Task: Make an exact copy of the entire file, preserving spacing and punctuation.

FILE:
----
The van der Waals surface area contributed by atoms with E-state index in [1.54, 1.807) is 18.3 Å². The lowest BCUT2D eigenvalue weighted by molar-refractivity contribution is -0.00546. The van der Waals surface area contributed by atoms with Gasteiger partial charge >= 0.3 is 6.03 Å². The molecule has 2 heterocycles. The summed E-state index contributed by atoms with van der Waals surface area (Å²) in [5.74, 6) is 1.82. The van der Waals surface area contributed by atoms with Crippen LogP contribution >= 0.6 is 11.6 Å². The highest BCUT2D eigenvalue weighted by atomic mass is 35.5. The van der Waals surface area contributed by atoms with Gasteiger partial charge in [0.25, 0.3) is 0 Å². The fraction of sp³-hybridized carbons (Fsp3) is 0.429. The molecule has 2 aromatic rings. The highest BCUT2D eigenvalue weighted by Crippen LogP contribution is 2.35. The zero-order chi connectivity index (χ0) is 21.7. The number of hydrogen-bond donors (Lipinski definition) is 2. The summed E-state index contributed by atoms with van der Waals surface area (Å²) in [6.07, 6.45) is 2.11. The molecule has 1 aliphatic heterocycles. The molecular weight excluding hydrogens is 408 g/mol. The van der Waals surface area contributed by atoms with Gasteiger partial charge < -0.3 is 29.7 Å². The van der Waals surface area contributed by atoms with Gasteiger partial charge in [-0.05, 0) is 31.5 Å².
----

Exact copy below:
The van der Waals surface area contributed by atoms with E-state index in [1.54, 1.807) is 18.3 Å². The lowest BCUT2D eigenvalue weighted by molar-refractivity contribution is -0.00546. The van der Waals surface area contributed by atoms with Gasteiger partial charge >= 0.3 is 6.03 Å². The molecule has 2 heterocycles. The summed E-state index contributed by atoms with van der Waals surface area (Å²) in [5.74, 6) is 1.82. The van der Waals surface area contributed by atoms with Crippen LogP contribution >= 0.6 is 11.6 Å². The highest BCUT2D eigenvalue weighted by atomic mass is 35.5. The van der Waals surface area contributed by atoms with Gasteiger partial charge in [0.25, 0.3) is 0 Å². The fraction of sp³-hybridized carbons (Fsp3) is 0.429. The molecule has 2 aromatic rings. The highest BCUT2D eigenvalue weighted by Crippen LogP contribution is 2.35. The zero-order chi connectivity index (χ0) is 21.7. The number of hydrogen-bond donors (Lipinski definition) is 2. The summed E-state index contributed by atoms with van der Waals surface area (Å²) in [6.07, 6.45) is 2.11. The molecule has 1 aliphatic heterocycles. The molecular weight excluding hydrogens is 408 g/mol. The van der Waals surface area contributed by atoms with Gasteiger partial charge < -0.3 is 29.7 Å². The van der Waals surface area contributed by atoms with Gasteiger partial charge in [-0.05, 0) is 31.5 Å².